By Dr. Deborah Wolf
Everyone loves a good scary Halloween night, but our furry friends may feel differently about this. Think about all the costumes coming to the door, the constant ringing of the bell, the opening and closing of the front door with shoutsand laughter from the kids. Though this sounds like a perfect party, fearful pets can run outside to escape the stress. Even the toughest pets may find these spooky activities too much. It is our job to keep our pets' health, emotional needs, and safety in check while we celebrate and eat lots of chocolate. Stress can lead to illness. Stress related diarrhea is common and we all want to avoid the discomfort and clean-up that comes with this monster of a mess.
Costumes (yours and theirs)
• Nothing is cuter than cat in a shark costume, but is it comfortable? Can your pet move normally in that hot-dog outfit? Make sure things are not too tight, nor too loose. • If the elastics are too tight, it can cause an area to swell and cause pain, or some fur could inadvertently be pulled on.
• Too loose a costume will be a tripping hazard, for you and for your pet.
• Avoid any chemicals or paint; neither should be used directly on the animal. • Do you have a chewer? Enough said. • If your pet's costume involves a mask, make sure your pet can actually see the spooks in the corners.
Also consider the sight of having your own face altered by a mask. Animals CAN recognize your face and your voice. If the two no longer match, your pet may not appreciate this type of haunt.
Taking your dog Trick-or-Treating?
Consider using reflective gear and avoid those retractable leashes. The air is full of excitement and fake fog. Remember your dog's state of mind when you creep up to those haunted houses. Does your pooch think you need to be protected? Is there a bite risk?
Jack-o'-lanterns and Candles
Halloween would not be complete without Jack-o'-lanterns and creepy candles, but they are a potential fire hazard whether you have pets or not. Dogs and cats are nosey and those whiskers will go up in flames in a flash.
Dog owners know that chocolate is bad for dogs, but did you know that candy can cause GI problems; especially pancreatitis? The active ingredient in chocolate that causes toxicity in dogs is called theobromine. It is a stimulant, much like caffeine. So if your dog gets into the loot brought home by the kids, here are some things that will alert you to a problem:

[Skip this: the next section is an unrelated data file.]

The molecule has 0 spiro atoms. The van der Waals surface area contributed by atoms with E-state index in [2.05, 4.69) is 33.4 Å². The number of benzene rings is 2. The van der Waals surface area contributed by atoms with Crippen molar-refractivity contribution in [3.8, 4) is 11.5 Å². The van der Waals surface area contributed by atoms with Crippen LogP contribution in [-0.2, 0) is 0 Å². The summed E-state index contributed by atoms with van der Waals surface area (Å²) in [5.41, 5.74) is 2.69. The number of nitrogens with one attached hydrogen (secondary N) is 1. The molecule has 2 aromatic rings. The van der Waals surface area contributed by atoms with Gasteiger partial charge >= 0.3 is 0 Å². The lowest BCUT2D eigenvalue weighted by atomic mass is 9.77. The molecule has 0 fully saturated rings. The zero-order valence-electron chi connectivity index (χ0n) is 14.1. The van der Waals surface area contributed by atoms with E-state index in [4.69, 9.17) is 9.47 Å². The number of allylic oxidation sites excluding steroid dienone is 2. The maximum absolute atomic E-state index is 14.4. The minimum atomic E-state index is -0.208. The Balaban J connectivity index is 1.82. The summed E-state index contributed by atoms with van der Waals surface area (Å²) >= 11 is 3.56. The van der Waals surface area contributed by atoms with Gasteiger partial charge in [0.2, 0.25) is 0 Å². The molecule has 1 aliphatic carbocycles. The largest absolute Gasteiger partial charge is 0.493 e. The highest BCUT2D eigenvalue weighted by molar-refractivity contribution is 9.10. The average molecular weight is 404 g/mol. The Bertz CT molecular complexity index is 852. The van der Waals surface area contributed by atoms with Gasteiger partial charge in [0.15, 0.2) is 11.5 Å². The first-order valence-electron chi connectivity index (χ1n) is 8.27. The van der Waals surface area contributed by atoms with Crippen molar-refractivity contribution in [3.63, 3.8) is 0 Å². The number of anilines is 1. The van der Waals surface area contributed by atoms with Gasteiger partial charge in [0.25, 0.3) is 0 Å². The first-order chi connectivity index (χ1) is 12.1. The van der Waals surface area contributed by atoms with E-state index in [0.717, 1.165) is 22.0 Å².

- Diarrhea (usually later, in the middle of the night)
- Abdominal pain
- Lack of appetite
- Seizures in severe cases
So, is my chocolate full of theobromine? It's not Baker's chocolate.
- Chocolate liquor is the liquid that comes from squashing cacao beans.
- Cocoa butter is the fat that is extracted from the chocolate liquor.
- Baker's chocolate is basically pure chocolate liquor containing 50% to 60% cocoa butter and 390 mg/ounce of theobromine.
- Dark/Semisweet chocolate is 35% chocolate and it contains 150 mg/ounce of Theobromine.
- Milk chocolate is at least 10% chocolate liquor and it contains 44 mg /ounce of theobromine
- White chocolate contains very little theobromine, but it does contain plenty of fat, which can cause problems.
- It can take 4 full days for the effects of theobromine to leave a dog's system.
What's the deal with Pancreatitis?
Even if the sweets do not contain theobromine, they contain fat. A sudden high fat meal is usually the culprit in causing acute pancreatitis. Vomiting, diarrhea, and abdominal discomfort are just the beginning of this painful illness.
What to Do
A small amount of milk chocolate, like the amount found in a few chocolate chips may not be an issue, but you need to call a veterinarian and find out if what your pet ingested is toxic or not. Remember that the darker the chocolate; the more pure it is, the more toxic it will be.
Animal poison control (fees apply) can be reached at: (888) 426-4435.